New Salmon in the Classroom Information!

We have learned some new information about the salmon in the classroom filter media that will hopefully help us to lose fewer fish this year.  There are three kinds of media in the filters: mechanical (the white pads) which filter the particles of waste out of the water; chemical (the charcoal bags) which neutralize harmful chemicals; and biological (the black foam pads & to some extent the carbon pellets) which form a surface to grow on for the beneficial bacteria that break down the ammonia and harmful nitrogen compounds which can kill the fish.  The mechanical filters need to be rinsed frequently and replaced periodically; the biological filter elements are considered a permanent part of the chiller, improving each year in their nitrogen handling capacity.  They can be rinsed at the end of the season, but need to be reused each year.  Discoloration just indicates that they are doing their job.  Last year, because the filters were new, the number of beneficial bacteria was minimal, but should be better this year.  To beef up the filtering ability of the filters this year, please add the new media we bring to the existing media from last year, and don’t substitute it for last year’s media.

For those of you with rod chillers, your biological media varies with the brand of filter you have, but, in general, are your sponges, plastic grids, and bio wheels.  These should be replaced only if your old ones are broken.

To further help the beneficial bacteria have a chance to build up before the eggs arrive, you could leave your filters running over the break, but after testing, turn the chiller off until you return in January.

It will be required for you to release you salmon this year into the body of water indicated on the WDFW permit which we will bring each of you.  You will then report the date of your release and the number of fish released to us as usual.  You do not need to report the number of hours spent this year.


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Salmon in the Classroom

Check out our Salmon in the Classroom information pages listed under our “Curriculum/Information” link above.  Bookmark this site so the information you need is available 24/7.

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ALEA Grant

YBEEP is the recipient of a Washington Department of Fish & Wildlife ALEA Grant to repair salmon chillers and purchase filter media and water conditioner for Yakima & Kittitas County Salmon in the Classroom participants.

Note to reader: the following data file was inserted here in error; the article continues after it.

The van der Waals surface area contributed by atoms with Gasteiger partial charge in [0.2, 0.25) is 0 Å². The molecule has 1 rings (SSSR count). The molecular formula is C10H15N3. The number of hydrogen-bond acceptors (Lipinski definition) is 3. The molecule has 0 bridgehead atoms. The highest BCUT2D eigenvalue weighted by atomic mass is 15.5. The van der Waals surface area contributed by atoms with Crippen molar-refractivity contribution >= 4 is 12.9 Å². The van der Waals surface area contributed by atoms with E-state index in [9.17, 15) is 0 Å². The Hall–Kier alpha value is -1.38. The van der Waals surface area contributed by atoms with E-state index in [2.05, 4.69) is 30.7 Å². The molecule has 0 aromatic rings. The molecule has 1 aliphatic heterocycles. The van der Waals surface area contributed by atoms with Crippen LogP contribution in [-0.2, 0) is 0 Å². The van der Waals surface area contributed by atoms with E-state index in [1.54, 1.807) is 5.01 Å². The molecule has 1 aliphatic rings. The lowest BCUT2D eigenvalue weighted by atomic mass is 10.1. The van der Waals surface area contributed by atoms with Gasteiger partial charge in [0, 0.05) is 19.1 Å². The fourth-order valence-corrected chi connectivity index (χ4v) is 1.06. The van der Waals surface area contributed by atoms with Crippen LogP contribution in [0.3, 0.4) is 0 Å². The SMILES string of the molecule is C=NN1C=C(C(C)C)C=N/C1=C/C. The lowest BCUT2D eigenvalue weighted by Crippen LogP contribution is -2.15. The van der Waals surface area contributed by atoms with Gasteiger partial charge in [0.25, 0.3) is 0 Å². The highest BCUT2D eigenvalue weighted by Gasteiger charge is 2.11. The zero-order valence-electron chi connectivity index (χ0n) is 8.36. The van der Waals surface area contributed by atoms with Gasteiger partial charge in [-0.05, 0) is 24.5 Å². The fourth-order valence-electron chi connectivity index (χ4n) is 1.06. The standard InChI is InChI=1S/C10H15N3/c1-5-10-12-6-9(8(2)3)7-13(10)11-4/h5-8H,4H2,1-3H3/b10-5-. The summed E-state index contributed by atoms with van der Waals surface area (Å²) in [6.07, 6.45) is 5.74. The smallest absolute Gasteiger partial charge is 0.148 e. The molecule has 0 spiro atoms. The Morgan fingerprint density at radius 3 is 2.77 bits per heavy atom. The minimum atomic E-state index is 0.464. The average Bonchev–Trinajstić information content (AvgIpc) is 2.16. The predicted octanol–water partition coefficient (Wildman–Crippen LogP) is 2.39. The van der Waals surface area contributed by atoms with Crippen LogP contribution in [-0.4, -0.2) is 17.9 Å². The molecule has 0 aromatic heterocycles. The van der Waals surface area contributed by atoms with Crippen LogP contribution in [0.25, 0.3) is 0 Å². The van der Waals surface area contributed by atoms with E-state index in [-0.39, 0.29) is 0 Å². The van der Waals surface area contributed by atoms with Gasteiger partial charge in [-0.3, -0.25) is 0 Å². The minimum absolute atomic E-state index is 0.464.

If you have a chiller that needs repair, or if you have not responded to our query about what kind of filter unit you have, please notify us ASAP.

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2011 Salmon spawning field trip summary

1281 students, 54 teachers, and 199 members of the public participated in YBEEP led spring Chinook and sockeye salmon spawning field trips on the Cle Elum River during September and October 2011, over a period of 18 days.

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Digging a redd – an astounding gravel moving operation!

In the banner photo above, a female spring Chinook salmon is digging a depression in the 2-4 inch gravel in the riverbed with her tail.  She will then deposit some of her eggs in this depression, move above it, & dig again covering the eggs in the first depression with the gravel she displaces.  She repeats this process 5 to 7 times until she has dug up an area measuring 20 feet long by 10 feet wide and over 1 foot deep.  In all, the gravel she displaces with her tail would fill a dump truck.  When finished 3,000-5,000 eggs will be buried in the gravel in the bottom of the riverbed.  The female will defend this nest area or redd for as long as her strength lasts against other females digging it up, and then she will die.

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Spring Chinook spawning today

We watched spring Chinook salmon spawning today in the American River at the Pleasant Valley Campground.

Spring Chinook salmon spawning 8/14/11

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Getting ready for the new school year

We are beginning to prepare for the new school year.  This blog is a new addition for 2011-2012.

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